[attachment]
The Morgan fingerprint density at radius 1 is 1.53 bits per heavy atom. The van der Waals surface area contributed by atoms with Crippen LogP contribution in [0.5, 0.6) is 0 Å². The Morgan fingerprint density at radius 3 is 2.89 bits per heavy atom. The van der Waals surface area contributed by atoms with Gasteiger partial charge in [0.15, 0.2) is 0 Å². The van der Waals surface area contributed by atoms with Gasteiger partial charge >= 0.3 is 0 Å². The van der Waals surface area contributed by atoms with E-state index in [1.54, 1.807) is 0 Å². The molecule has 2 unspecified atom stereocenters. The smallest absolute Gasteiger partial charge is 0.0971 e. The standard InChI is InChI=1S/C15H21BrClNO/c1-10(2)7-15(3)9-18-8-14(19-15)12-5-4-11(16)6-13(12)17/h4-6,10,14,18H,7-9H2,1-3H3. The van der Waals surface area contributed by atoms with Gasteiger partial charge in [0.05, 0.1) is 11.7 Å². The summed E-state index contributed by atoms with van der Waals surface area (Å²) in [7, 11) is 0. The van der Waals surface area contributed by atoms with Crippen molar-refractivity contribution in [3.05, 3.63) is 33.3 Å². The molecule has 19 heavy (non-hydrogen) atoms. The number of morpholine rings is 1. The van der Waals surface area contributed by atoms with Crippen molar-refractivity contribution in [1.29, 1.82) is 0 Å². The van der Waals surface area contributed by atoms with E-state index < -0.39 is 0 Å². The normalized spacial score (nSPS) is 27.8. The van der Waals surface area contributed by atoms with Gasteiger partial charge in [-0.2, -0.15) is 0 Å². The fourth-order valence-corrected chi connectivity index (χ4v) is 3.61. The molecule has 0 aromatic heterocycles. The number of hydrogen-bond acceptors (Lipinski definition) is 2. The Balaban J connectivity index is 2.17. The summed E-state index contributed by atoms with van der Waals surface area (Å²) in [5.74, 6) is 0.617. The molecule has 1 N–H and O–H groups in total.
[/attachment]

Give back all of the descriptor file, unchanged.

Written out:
The Morgan fingerprint density at radius 1 is 1.53 bits per heavy atom. The van der Waals surface area contributed by atoms with Crippen LogP contribution in [0.5, 0.6) is 0 Å². The Morgan fingerprint density at radius 3 is 2.89 bits per heavy atom. The van der Waals surface area contributed by atoms with Gasteiger partial charge in [0.15, 0.2) is 0 Å². The van der Waals surface area contributed by atoms with Gasteiger partial charge >= 0.3 is 0 Å². The van der Waals surface area contributed by atoms with E-state index in [1.54, 1.807) is 0 Å². The molecule has 2 unspecified atom stereocenters. The smallest absolute Gasteiger partial charge is 0.0971 e. The standard InChI is InChI=1S/C15H21BrClNO/c1-10(2)7-15(3)9-18-8-14(19-15)12-5-4-11(16)6-13(12)17/h4-6,10,14,18H,7-9H2,1-3H3. The van der Waals surface area contributed by atoms with Gasteiger partial charge in [0.05, 0.1) is 11.7 Å². The summed E-state index contributed by atoms with van der Waals surface area (Å²) in [7, 11) is 0. The van der Waals surface area contributed by atoms with Crippen molar-refractivity contribution in [3.05, 3.63) is 33.3 Å². The molecule has 19 heavy (non-hydrogen) atoms. The number of morpholine rings is 1. The van der Waals surface area contributed by atoms with Crippen molar-refractivity contribution in [1.29, 1.82) is 0 Å². The van der Waals surface area contributed by atoms with E-state index < -0.39 is 0 Å². The normalized spacial score (nSPS) is 27.8. The van der Waals surface area contributed by atoms with Gasteiger partial charge in [-0.2, -0.15) is 0 Å². The fourth-order valence-corrected chi connectivity index (χ4v) is 3.61. The molecule has 0 aromatic heterocycles. The number of hydrogen-bond acceptors (Lipinski definition) is 2. The Balaban J connectivity index is 2.17. The summed E-state index contributed by atoms with van der Waals surface area (Å²) in [5.74, 6) is 0.617. The molecule has 1 N–H and O–H groups in total.